Californians Will Decide Whether to Legalize Cannabis This Fall

The Adult Use of Marijuana Act qualifies for the ballot.


AUMA campaign

Yesterday the Control, Regulate, and Tax Adult Use of Marijuana Act (AUMA) officially qualified for this November's ballot in California. The initiative, whose backers include Lt. Gov. Gavin Newsom and former Facebook president Sean Parker, would belatedly allow recreational use of marijuana in the first state to recognize the plant as a medicine and more than triple the number of Americans who live in jurisdictions that see fit to tolerate cannabis consumption without a doctor's note.

Like the legalization measures approved by voters in Colorado, Washington, Oregon, and Alaska, the AUMA would let adults 21 or older possess up to an ounce of marijuana at a time. Like all of those states except Washington, it also allows sharing (up to an ounce) and home cultivation (up to six plants per household). Unlike the four states that have legalized marijuana so far, the AUMA explicitly allows deliveries to consumers and on-site consumption at businesses licensed for that purpose. Both of those options would be subject to approval by local governments, which also could ban marijuana businesses entirely and regulate (but not ban) home cultivation.

In 2010, the last time California voters considered a marijuana legalization measure, it lost by seven points. According to the Los Angeles Times, "Advocates say the new measure has a better chance because it adds more regulation at the state level rather than letting locals dictate what happens, and comes after the state has approved a regulatory system for medical marijuana growing, transportation and sales." The AUMA is indeed highly prescriptive, weighing in at 30,000 words, 10 times as long as California's 2010 initiative and 50 percent longer than Washington's 2012 initiative, which was itself quite detailed compared to the initiatives in Colorado and Alaska.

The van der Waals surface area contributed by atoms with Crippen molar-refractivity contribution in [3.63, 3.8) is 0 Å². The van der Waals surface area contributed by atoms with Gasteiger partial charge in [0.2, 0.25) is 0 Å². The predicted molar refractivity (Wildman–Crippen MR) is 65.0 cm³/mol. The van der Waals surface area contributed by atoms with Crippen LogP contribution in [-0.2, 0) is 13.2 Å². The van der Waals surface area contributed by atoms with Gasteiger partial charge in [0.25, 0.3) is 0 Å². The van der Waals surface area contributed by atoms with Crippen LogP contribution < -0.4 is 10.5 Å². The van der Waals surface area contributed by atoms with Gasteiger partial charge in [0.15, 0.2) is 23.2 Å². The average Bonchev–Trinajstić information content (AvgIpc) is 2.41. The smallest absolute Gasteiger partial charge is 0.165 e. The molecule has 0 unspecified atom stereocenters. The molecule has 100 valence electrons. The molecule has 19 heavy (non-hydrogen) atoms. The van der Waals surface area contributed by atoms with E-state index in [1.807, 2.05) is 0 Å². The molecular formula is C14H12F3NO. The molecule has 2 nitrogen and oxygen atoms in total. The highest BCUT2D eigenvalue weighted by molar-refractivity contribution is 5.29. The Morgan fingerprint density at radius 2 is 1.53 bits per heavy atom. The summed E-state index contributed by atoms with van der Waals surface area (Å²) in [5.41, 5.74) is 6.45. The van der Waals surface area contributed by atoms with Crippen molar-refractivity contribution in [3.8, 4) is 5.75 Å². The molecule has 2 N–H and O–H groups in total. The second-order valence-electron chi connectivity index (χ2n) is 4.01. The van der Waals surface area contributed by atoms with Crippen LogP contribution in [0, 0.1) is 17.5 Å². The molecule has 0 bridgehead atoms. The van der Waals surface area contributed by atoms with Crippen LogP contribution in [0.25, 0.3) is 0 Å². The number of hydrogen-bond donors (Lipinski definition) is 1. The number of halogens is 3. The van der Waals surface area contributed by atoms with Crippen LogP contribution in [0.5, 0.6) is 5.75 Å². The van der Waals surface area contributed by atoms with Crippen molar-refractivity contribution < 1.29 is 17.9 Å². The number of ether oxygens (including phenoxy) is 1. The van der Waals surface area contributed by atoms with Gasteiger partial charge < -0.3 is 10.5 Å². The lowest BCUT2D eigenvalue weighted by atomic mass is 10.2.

It's not clear whether size matters to voters, but the AUMA's supporters are bending over backward to assure the public that they have thought things through. The campaign's official name is Californians to Control, Regulate and Tax Adult Use of Marijuana While Protecting Children, and its slogan is "Let's Get It Right, California!" In this case, getting it right means "the toughest regulations of any adult-use marijuana proposal submitted to date," including a constitutionally questionable ban on many forms of advertising, detailed packaging and labeling requirements, and pretty harsh treatment for possessing more than an ounce, which would be a misdemeanor punishable by a $500 fine and up to six months in jail. Marijuana would be taxed twice: $9.25 per ounce collected from growers plus 15 percent of the retail price. The initiative requires state regulators to begin licensing producers and distributors by January 1, 2018, giving preference to existing medical marijuana businesses.

Organizations supporting the AUMA include the Drug Policy Alliance, the Marijuana Policy Project, the National Organization for the Reform of Marijuana Laws, Law Enforcement Against Prohibition, the California Cannabis Industry Association, the California NAACP, and the California Medical Association. As in 2010, the opposition, known as the Coalition for Responsible Drug Policies, is led by law enforcement groups such as the California Police Chiefs Association and the California State Sheriffs' Association. It has raised about $125,000 so far, much less than the $3.7 million in the initiative campaign's war chest.

Another anti-AUMA group, Stop Pot 2016, may be actively undermining the prohibitionist case with its outlandish claims. The group's president, Roger Morgan, recently told Reason TV "almost all of the mass murders we've had in recent years" were caused by marijuana. 

Support for marijuana legalization has grown since 2010 nationwide and in California. This year the Public Policy Institute of California found that 55 percent of California adults think pot should be legal, up from 47 percent in September 2010. Support was even higher among likely voters, 60 percent of whom said marijuana should be legalized. A February poll by Probolsky Research likewise found that 60 percent of California voters want to "legalize marijuana for recreational use."

In addition to California, legalization initiatives have either qualified for this year's ballot or are expected to do so in Nevada, Maine, Massachusetts, and Arizona.